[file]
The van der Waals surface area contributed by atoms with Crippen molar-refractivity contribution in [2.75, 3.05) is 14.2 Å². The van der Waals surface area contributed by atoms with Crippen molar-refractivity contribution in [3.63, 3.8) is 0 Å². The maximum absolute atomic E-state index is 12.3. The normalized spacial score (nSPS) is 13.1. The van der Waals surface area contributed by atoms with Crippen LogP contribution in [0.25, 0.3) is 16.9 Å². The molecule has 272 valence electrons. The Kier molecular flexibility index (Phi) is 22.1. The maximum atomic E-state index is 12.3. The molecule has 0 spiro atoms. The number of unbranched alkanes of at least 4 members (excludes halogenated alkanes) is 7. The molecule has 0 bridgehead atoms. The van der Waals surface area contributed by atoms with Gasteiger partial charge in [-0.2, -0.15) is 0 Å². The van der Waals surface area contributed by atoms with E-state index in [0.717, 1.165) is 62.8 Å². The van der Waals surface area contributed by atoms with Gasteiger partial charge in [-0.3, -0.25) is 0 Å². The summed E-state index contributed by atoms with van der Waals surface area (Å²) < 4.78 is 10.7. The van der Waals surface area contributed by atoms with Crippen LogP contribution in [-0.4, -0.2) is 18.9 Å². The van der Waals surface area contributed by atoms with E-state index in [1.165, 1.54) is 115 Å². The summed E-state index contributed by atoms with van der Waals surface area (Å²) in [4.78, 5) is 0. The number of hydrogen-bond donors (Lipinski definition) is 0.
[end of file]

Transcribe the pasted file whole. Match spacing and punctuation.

The van der Waals surface area contributed by atoms with Crippen molar-refractivity contribution in [2.75, 3.05) is 14.2 Å². The van der Waals surface area contributed by atoms with Crippen molar-refractivity contribution in [3.63, 3.8) is 0 Å². The maximum absolute atomic E-state index is 12.3. The normalized spacial score (nSPS) is 13.1. The van der Waals surface area contributed by atoms with Crippen LogP contribution in [0.25, 0.3) is 16.9 Å². The molecule has 272 valence electrons. The Kier molecular flexibility index (Phi) is 22.1. The maximum atomic E-state index is 12.3. The molecule has 0 spiro atoms. The number of unbranched alkanes of at least 4 members (excludes halogenated alkanes) is 7. The molecule has 0 bridgehead atoms. The van der Waals surface area contributed by atoms with Gasteiger partial charge in [-0.2, -0.15) is 0 Å². The van der Waals surface area contributed by atoms with E-state index in [0.717, 1.165) is 62.8 Å². The van der Waals surface area contributed by atoms with Gasteiger partial charge in [-0.3, -0.25) is 0 Å². The summed E-state index contributed by atoms with van der Waals surface area (Å²) < 4.78 is 10.7. The van der Waals surface area contributed by atoms with Crippen LogP contribution in [-0.4, -0.2) is 18.9 Å². The van der Waals surface area contributed by atoms with E-state index in [1.165, 1.54) is 115 Å². The summed E-state index contributed by atoms with van der Waals surface area (Å²) in [4.78, 5) is 0. The number of hydrogen-bond donors (Lipinski definition) is 0.